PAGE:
lamb and horse meat are more popular than beef (Kyrgyzstan and Mongolia are the leading consumer countries). accounts for more than 50% of total meat consumption. THE POULTRY AND EGG INDUSTRIES IN THE EARLY TRANSITION COUNTRIES (ETCs) AND THE WESTERN BALKAN COUNTRIES (WBCs) 6.6. mutton. thanks to significant poultry meat imports. beef. In the Western Balkan Countries (WBCs). chicken is even more popular than in the WBCs and accounts for almost 40% of total meat consumption due to the local culinary traditions. namely Georgia and Armenia. is the country with the highest consumption of poultry meat (13% of total consumption). In the Caucasus region of the Early Transition Countries (ETCs). Tajikistan. However. Poultry meat is popular in this region also because of its lower price in comparison with the price of lamb and other red meat. in some countries. the most popular meat in these countries. Traditionally. poultry is a popular meat and represents roughly 30% of total meat consumption (see Table 17 and Figure 19). Table 17:Total meat domestic utilization and the share of poultry in total meat utilization (housand tons) Country WBCs: Albania Bosnia & Herzegovina FYR Macedonia Serbia & Montenegro ETCs: Armenia Azerbaijan Georgia 104 229 200 107 235 203 32 95 72 33 100 74 31 41 36 31 43 36 134 87 87 858 138 90 90 879 27 33 39 86 29 34 41 89 20 38 45 10 21 38 46 10 Total meat 2007 2008 Poultry 2007 2008 % of poultry in total meat product 2007 2008 55 .5% of total consumption). Only an estimated 6% of meat consumed in this region is poultry. for instance. Mongolia is the country with the lowest registered poultry meat consumption (0.1 Poultry meat consumption Chicken meat plays different roles in the meat diets of the populations of the two groups of countries. poultry meat is far less popular than in the Caucasus and the WBCs. In Central Asia and Mongolia.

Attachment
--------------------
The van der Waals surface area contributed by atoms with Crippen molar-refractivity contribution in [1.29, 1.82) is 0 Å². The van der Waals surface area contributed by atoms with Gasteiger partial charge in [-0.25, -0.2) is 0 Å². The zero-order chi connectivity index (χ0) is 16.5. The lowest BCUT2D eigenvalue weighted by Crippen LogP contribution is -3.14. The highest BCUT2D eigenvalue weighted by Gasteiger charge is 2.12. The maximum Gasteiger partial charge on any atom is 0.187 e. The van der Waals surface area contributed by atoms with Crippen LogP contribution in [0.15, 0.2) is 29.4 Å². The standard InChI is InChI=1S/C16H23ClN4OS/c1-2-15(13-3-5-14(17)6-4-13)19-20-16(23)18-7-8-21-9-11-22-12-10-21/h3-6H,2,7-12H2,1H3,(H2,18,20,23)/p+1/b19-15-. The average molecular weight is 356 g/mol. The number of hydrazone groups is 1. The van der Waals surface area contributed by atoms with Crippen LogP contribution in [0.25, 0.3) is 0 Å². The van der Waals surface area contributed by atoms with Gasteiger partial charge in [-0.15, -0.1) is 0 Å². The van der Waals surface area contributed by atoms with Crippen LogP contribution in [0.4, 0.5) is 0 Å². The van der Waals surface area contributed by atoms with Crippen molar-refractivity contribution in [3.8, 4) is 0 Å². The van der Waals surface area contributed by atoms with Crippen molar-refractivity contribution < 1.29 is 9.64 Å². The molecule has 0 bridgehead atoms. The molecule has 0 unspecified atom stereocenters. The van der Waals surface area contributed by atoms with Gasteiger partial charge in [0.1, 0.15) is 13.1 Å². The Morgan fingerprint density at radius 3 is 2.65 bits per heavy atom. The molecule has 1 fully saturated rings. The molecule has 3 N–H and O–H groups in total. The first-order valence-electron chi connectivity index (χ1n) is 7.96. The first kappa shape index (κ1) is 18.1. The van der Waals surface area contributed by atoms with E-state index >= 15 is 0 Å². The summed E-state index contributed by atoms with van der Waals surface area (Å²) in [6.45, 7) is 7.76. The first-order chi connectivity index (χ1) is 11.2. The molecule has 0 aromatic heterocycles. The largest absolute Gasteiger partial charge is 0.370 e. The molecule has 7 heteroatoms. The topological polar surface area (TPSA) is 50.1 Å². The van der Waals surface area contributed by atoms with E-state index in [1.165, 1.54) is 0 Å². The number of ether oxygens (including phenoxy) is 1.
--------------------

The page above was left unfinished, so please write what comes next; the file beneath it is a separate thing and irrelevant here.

June 2009 Figure 19: Share of poultry meat in total meat utilization (thousand tons) . This shift in consumption pattern increases the demand for high-value food products such as poultry meat and eggs. 11 times in the Caucasus region (the highest growth is registered in Georgia) and three times in Central Asia (the highest growth is in Tajikistan) in the last ten years. Poultry meat per capita consumption has risen two times in the WBCs. moving away from staple foods and towards including more meat (along with dairy products and fruits). Poultry Other Serbia & Montenegro Uzbekistan Kyrgyzstan Azerbaijan Mongolia Georgia Republic of Moldova Albania Armenia Tajikistan Bosnia & Herzegovina Source: Based on Table 17 As incomes rise in the developing countries. The new lifestyle favours “ready-to-eat” and “convenience” food products.Country ETCs: Republic of Moldova Mongolia Kyrgyzstan Tajikistan Total meat 2007 173 204 218 91 2008 180 208 219 97 Poultry 2007 83 1 14 10 31 2008 86 1 16 13 32 % of poultry in total meat product 2007 48 0 6 11 4 2008 48 0 7 13 4 Uzbekistan 734 760 Source: FAO Food Outlook. See Table 18 for country-level details. This trend has already been observed in the WBCs and the ETCs. consumers generally diversify their diets. 56 FYR Macedonia .